Year 2 Day 278
Read - Isaiah 9v1-7
Message - Scott Woodburn
We have unfortunately made Christmas all about the big man in the red suit. Some churches will meet today but forsake tomorrow, because somehow Christmas Day is more important than the Lord’s Day. Amazingly much of what we do at Christmas owes nothing to the Bible but everything to the traditions of 19th Century Europeans. The modern Santa Claus was an amalgamation of various myths and was brought to the USA by Dutch immigrants. Their ways were quickly adopted and years later here we are!
But where did the notion of jolly old Saint Nick come from? You might be surprised to learn that there was an actual Saint Nicholas but he certainly wasn’t from the North Pole. We don’t know much about the real Saint Nick but we can be reasonably sure that he was born in what is now modern day Turkey in 280 AD in a place called Patara. Later he became Bishop of Myra also in Turkey and died around 343 AD on the 6th December.
Nicholas suffered in the persecution of the Church under the Roman Emperors Diocletian and Maximian. He endured the persecution and returned home to great crowds who declared him to be “Nicholas the Confessor”. He allegedly was a great miracle worker who raised the dead, destroyed pagan temples and saved sailors from death at sea.
Even his children is reported as having been extraordinary. The story goes that when Nicholas was born he only nursed at his mother’s breast for two days per week and he fasted the other five days! Indeed as a child he was known for going to church early each day to spend time in prayer. One day the old priest declared that the next person to enter the church would one day become the Bishop of Myra. Needless to say Nicholas was the next to enter. The priest asked the young boy his name and he replied “Nicholas the Sinner”.
We get much of the modern day Santa Claus from Saint Nicholas. The red Santa outfit comes from Nicholas’ red bishop’s robe. The giving of gifts owes its origin to the wealth and generosity of Nicholas. It would seem he was from a wealthy family and thought nothing of sharing the wealth. A story is told that three young girls were soon to be forced into a life of prostitution and so Nicholas gave a bag of gold to each of the girls freeing them from their terrible fate.
Famously Nicholas is said to have attended the council of Nicea in 325 AD. The council had been called by the Emperor Constantine who was allegedly the first Christian Emperor. Constantine had seen the Greek letters “Chi” and “Rho” in a dream. These two letters are the first letters in the Greek word for Christ. Constantine heard a voice saying “by this sign you will conquer” and he had “Chi” and “Rho” painted on the shields of his army believing the victory was given to him by Jesus.
Constantine called the council of Nicea to discuss the divinity of Christ. A man called Arius and those who followed him argued that Jesus was created - Christ was not God. The other position declared Jesus to be begotten of the Father - Christ was God. Amazingly the debate came down to just one letter. Christ was either like the Father (HOMOI-OUSIOUS) or he was the same as the Father (HOMO-OUSIOUS). We can be thankful that truth won out - Jesus Christ is the only begotten Son of God. The council produced the Nicene Creed which confesses belief “in one Lord Jesus Christ, the only Son of God, begotten from the Father before all ages, God from God, Light from Light, true God from true God, begotten, not made; of the same essence as the Father.”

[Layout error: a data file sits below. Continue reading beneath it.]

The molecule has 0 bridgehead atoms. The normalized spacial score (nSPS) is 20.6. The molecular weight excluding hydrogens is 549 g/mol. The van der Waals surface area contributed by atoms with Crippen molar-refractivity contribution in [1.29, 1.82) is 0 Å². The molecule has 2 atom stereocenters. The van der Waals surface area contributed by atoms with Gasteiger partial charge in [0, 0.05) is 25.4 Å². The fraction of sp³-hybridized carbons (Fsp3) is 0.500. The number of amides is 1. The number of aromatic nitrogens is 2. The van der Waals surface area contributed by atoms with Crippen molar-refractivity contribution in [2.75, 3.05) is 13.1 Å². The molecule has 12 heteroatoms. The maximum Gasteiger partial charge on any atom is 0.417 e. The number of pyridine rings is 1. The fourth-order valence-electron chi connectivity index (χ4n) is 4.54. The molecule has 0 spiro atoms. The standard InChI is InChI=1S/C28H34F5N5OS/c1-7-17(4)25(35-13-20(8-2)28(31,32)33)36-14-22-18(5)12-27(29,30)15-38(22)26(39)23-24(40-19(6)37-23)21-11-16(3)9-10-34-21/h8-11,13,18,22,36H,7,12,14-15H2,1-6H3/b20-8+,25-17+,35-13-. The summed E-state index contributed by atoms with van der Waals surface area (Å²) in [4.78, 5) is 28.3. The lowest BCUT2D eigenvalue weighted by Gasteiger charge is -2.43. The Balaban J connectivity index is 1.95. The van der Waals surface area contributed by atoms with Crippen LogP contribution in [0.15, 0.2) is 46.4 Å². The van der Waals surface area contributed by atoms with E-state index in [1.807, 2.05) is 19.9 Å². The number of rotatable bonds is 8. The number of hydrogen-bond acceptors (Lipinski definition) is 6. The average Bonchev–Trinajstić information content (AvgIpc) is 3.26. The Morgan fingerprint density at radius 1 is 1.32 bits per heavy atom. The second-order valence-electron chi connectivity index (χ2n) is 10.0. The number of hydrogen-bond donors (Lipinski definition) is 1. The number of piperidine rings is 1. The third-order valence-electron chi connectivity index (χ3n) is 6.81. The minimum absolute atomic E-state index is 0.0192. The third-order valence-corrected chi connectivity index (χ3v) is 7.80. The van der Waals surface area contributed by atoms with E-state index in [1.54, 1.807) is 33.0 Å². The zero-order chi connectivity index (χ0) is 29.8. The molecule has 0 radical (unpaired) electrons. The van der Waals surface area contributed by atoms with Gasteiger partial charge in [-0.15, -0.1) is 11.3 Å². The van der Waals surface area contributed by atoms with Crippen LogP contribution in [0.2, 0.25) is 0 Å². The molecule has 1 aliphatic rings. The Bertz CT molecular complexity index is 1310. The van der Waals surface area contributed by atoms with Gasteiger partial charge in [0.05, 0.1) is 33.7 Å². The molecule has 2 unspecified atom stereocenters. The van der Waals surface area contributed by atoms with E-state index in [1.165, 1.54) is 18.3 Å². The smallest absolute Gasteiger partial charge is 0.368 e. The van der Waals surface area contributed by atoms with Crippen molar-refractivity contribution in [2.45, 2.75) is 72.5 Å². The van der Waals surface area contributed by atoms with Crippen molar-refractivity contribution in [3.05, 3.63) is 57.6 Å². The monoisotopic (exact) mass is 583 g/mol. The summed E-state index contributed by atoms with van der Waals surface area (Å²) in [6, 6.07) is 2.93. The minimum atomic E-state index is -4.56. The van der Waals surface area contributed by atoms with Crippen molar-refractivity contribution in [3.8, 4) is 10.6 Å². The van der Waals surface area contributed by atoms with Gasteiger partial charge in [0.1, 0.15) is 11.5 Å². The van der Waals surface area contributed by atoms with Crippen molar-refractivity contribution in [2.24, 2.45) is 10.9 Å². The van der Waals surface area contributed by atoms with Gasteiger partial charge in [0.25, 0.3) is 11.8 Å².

The real Saint Nicholas was so convinced of Christ’s divine nature that he allegedly slapped Arius across the face. We certainly don’t tell the kids that! But look…I wouldn’t stake my life on any of the stories about Saint Nicholas being true. I’m sure there were was such a man and the evidence suggests he loved Christ and so if we absolutely must remember jolly old Saint Nick, let us instead remember his Saviour. You see the observance of Christmas Day does not find its roots in the Bible. The Lord does not require us to mark the birth of Jesus with gifts and turkey and so may we today deliberately speak more of Christ than a mysterious Turkish Christian called Nicholas.
“But there will be no gloom for her who was in anguish. In the former time he brought into contempt the land of Zebulun and the land of Naphtali, but in the latter time he has made glorious the way of the sea, the land beyond the Jordan, Galilee of the nations. The people who walked in darkness have seen a great light; those who dwelt in a land of deep darkness, on them has light shone. You have multiplied the nation; you have increased its joy; they rejoice before you as with joy at the harvest, as they are glad when they divide the spoil. For the yoke of his burden, and the staff for his shoulder, the rod of his oppressor, you have broken as on the day of Midian. For every boot of the tramping warrior in battle tumult and every garment rolled in blood will be burned as fuel for the fire. For to us a child is born, to us a son is given; and the government shall be upon his shoulder, and his name shall be called Wonderful Counselor, Mighty God, Everlasting Father, Prince of Peace. Of the increase of his government and of peace there will be no end, on the throne of David and over his kingdom, to establish it and to uphold it with justice and with righteousness from this time forth and forevermore. The zeal of the Lord of hosts will do this.”
Brothers and sisters, have a blessed Christmas.
Q41 Where is the moral law summarily comprehended? The moral law is summarily comprehended in the ten commandments.